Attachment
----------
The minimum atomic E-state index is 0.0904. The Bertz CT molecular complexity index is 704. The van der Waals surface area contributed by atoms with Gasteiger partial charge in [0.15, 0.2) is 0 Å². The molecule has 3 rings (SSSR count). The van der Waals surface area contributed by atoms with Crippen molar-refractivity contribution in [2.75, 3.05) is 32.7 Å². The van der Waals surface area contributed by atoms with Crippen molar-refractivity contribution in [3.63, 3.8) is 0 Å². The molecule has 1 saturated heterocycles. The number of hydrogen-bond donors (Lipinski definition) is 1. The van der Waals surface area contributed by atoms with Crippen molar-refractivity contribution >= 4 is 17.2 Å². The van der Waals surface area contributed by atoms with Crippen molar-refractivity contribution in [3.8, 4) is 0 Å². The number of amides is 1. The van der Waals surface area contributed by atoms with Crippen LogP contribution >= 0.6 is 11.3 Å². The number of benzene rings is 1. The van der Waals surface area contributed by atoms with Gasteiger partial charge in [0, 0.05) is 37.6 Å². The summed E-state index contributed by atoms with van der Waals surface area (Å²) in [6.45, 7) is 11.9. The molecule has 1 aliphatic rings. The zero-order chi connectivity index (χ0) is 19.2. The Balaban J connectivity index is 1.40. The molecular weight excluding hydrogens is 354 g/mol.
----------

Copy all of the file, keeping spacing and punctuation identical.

The minimum atomic E-state index is 0.0904. The Bertz CT molecular complexity index is 704. The van der Waals surface area contributed by atoms with Gasteiger partial charge in [0.15, 0.2) is 0 Å². The molecule has 3 rings (SSSR count). The van der Waals surface area contributed by atoms with Crippen molar-refractivity contribution in [2.75, 3.05) is 32.7 Å². The van der Waals surface area contributed by atoms with Crippen molar-refractivity contribution in [3.63, 3.8) is 0 Å². The molecule has 1 saturated heterocycles. The number of hydrogen-bond donors (Lipinski definition) is 1. The van der Waals surface area contributed by atoms with Crippen molar-refractivity contribution >= 4 is 17.2 Å². The van der Waals surface area contributed by atoms with Crippen molar-refractivity contribution in [3.8, 4) is 0 Å². The number of amides is 1. The van der Waals surface area contributed by atoms with Crippen LogP contribution >= 0.6 is 11.3 Å². The number of benzene rings is 1. The van der Waals surface area contributed by atoms with Gasteiger partial charge in [0, 0.05) is 37.6 Å². The summed E-state index contributed by atoms with van der Waals surface area (Å²) in [6.45, 7) is 11.9. The molecule has 1 aliphatic rings. The zero-order chi connectivity index (χ0) is 19.2. The Balaban J connectivity index is 1.40. The molecular weight excluding hydrogens is 354 g/mol.